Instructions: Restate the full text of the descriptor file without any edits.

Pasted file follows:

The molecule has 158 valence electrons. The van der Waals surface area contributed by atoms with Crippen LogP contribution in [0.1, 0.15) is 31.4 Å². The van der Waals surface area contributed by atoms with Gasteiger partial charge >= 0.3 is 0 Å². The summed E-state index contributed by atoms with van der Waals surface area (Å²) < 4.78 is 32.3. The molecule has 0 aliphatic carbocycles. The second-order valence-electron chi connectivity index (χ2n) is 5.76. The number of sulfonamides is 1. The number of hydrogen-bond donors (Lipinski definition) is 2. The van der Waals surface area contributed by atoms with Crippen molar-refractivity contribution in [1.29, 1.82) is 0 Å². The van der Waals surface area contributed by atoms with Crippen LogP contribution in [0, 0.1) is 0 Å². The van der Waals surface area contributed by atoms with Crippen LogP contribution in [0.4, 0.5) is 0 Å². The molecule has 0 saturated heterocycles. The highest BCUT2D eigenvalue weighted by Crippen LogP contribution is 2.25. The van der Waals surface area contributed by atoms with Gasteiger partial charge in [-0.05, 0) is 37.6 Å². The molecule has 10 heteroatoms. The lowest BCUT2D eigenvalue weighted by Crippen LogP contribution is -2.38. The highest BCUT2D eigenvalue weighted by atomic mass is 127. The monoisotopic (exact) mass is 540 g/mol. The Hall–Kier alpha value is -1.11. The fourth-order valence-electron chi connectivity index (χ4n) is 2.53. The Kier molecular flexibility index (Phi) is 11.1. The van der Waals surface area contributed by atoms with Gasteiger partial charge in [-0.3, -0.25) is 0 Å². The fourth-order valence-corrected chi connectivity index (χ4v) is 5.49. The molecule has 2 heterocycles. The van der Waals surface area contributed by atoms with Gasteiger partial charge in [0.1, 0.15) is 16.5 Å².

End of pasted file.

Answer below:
The molecule has 158 valence electrons. The van der Waals surface area contributed by atoms with Crippen LogP contribution in [0.1, 0.15) is 31.4 Å². The van der Waals surface area contributed by atoms with Gasteiger partial charge >= 0.3 is 0 Å². The summed E-state index contributed by atoms with van der Waals surface area (Å²) < 4.78 is 32.3. The molecule has 0 aliphatic carbocycles. The second-order valence-electron chi connectivity index (χ2n) is 5.76. The number of sulfonamides is 1. The number of hydrogen-bond donors (Lipinski definition) is 2. The van der Waals surface area contributed by atoms with Crippen molar-refractivity contribution in [1.29, 1.82) is 0 Å². The van der Waals surface area contributed by atoms with Crippen LogP contribution in [0, 0.1) is 0 Å². The van der Waals surface area contributed by atoms with Crippen LogP contribution in [0.4, 0.5) is 0 Å². The molecule has 0 saturated heterocycles. The highest BCUT2D eigenvalue weighted by Crippen LogP contribution is 2.25. The van der Waals surface area contributed by atoms with Gasteiger partial charge in [-0.05, 0) is 37.6 Å². The molecule has 10 heteroatoms. The lowest BCUT2D eigenvalue weighted by Crippen LogP contribution is -2.38. The highest BCUT2D eigenvalue weighted by atomic mass is 127. The monoisotopic (exact) mass is 540 g/mol. The Hall–Kier alpha value is -1.11. The fourth-order valence-electron chi connectivity index (χ4n) is 2.53. The Kier molecular flexibility index (Phi) is 11.1. The van der Waals surface area contributed by atoms with Gasteiger partial charge in [-0.3, -0.25) is 0 Å². The fourth-order valence-corrected chi connectivity index (χ4v) is 5.49. The molecule has 2 heterocycles. The van der Waals surface area contributed by atoms with Gasteiger partial charge in [0.1, 0.15) is 16.5 Å².